Uphilldowndale

Watching nature take its course, from the top of a hill in northern England


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Oh little blue

More from our travels through New Zealand 2019

Whilst I’d resigned myself to not being able to identify most of the wonderful birds we came across on our trip, and I’d no desire to go to see captive birds, we were agreed it was worthwhile putting some effort into seeing a couple of species we were unlikely to see anywhere else in the world.

Penguins were were in pole position.  We were extremely lucky, whilst on a trip to Doubtful Sound, to see Fiordland Crested  penguinn, look it’s here, in the centre of the photo, sat on a rock, can you see it?

Fiordland penguin NZ bird

I know, hardly a National Geographic image is it! But never mind, we got a better look with Mr Uphilldowndales binoculars, which were a gift from his employers for 30 years service, and are very useful for seeing into the future. */**

We tried again at Curio Bay. We waited, and waited as dusk fell, but they didn’t show.

NZ penguin only

We’d been told that the town of Oamaru  held the best chance to see the Little Blue penguins,

I can’t think about the  little blue penguins  without out this song running on a loop in my head.  Little blue, how do you do.

The town is very proud of its penguins, this ‘green box’ (utility box) made me smile.

NZ penguin Oamaru

The residents look out for their welfare,

Penguin sign NZ

(although I was a little alarmed by the speed of the tourist coaches leaving this area, after dusk, when they were still coming ashore)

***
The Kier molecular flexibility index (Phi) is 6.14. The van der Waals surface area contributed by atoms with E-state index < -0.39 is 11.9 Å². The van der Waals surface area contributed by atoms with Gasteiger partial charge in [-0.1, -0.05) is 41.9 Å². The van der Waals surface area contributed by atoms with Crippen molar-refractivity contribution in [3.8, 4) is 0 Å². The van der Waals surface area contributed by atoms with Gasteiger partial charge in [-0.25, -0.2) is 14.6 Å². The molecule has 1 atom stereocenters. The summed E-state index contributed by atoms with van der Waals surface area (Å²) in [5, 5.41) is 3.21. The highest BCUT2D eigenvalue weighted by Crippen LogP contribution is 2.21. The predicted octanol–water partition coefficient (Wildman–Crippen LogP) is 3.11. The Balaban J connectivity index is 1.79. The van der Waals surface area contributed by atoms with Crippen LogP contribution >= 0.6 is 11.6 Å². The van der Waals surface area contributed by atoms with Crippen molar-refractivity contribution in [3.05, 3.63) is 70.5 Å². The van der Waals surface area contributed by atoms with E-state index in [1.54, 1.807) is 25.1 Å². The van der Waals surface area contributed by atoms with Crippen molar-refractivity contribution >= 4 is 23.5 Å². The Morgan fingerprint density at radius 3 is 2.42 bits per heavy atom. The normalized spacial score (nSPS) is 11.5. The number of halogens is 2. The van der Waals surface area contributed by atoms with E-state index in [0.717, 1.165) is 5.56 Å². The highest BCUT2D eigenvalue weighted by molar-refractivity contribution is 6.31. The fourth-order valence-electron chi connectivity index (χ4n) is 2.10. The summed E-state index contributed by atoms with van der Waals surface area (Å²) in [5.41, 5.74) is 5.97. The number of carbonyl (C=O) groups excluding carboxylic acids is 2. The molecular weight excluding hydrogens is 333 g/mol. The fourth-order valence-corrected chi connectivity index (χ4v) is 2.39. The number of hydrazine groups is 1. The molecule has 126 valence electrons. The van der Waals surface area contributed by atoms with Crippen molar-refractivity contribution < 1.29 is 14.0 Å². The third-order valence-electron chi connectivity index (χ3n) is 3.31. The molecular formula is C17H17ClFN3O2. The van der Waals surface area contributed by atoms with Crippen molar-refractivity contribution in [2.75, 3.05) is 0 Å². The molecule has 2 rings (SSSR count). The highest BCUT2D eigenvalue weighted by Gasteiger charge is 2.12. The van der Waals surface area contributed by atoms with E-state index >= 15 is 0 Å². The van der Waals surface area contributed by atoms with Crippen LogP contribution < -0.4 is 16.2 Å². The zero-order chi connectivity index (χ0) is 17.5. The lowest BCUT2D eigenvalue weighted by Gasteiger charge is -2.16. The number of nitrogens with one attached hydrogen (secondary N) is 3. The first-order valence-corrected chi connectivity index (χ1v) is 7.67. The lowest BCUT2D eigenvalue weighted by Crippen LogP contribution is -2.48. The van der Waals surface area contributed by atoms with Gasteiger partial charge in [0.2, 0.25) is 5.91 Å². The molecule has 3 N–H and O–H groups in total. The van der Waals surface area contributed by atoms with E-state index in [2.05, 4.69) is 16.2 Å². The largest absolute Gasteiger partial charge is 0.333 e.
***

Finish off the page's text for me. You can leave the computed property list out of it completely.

You can pay to see them from a visitor centre, but we were told we didn’t need to do that.  I got very excited when I saw footprints in the sand.

NZ penguin footprint_

Down by the waterfront we found one of the penguin wardens, clad in hi-vis vest, they were more than happy to tells us all they knew about their special residents.  And tell us where to wait and how not to disturb them as they waddled back to their nests.

They come ashore in rafts, as in swimming together, not sitting on rafts! The thought of rafts coming ashore does kind of conjure up an image of something slow moving; wrong, they are more like little torpedoes!

NZ penguin landfall

It was too dark, to capture much in the way of images, as you can see. But I’m thrilled to say I saw them

NZ penguin shoreline_

And what’s more, a pair were nesting under some decking, very near where we were staying, and I drifted off to sleep that night, listening to their distinctive calls, (starts at 11 seconds)

Which was every bit as magical as the  NZ dawn chorus.

*we forgot to take them out with us 75% of the times we needed them, on the Doubtful Sound trip we remembered them, but forgot the packed lunch!

**At Mr Uphilldowndale’s long service awards dinner, every employee at our table was, like Mr Uphilldowndale, working their notice, having been made redundant. It has to be said though, he’s never looked back.

30 years of employment with the same employer is a thing of the past I guess. 

 

 

 

 

 

https://www.penguins.co.nz/

 


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Bird talk #3

More from our travels through New Zealand November 2019

I mentioned in Bird talk #1 how striking the birdsong is in  NZ,  and  I’m not the first to think so.

When the Endeavour first sailed into Marlborough Sound in, 1770.  The botanist  Joseph Banks  wrote.

NZ Banks birdsong_

What a thing it must have been to hear, after time at sea.

But the predators that both the Maori and the Europeans brought with them began to have a devastating impact on the birds (that is still ongoing to this day… ) 

But there were some amazingly perceptive conservation pioneers.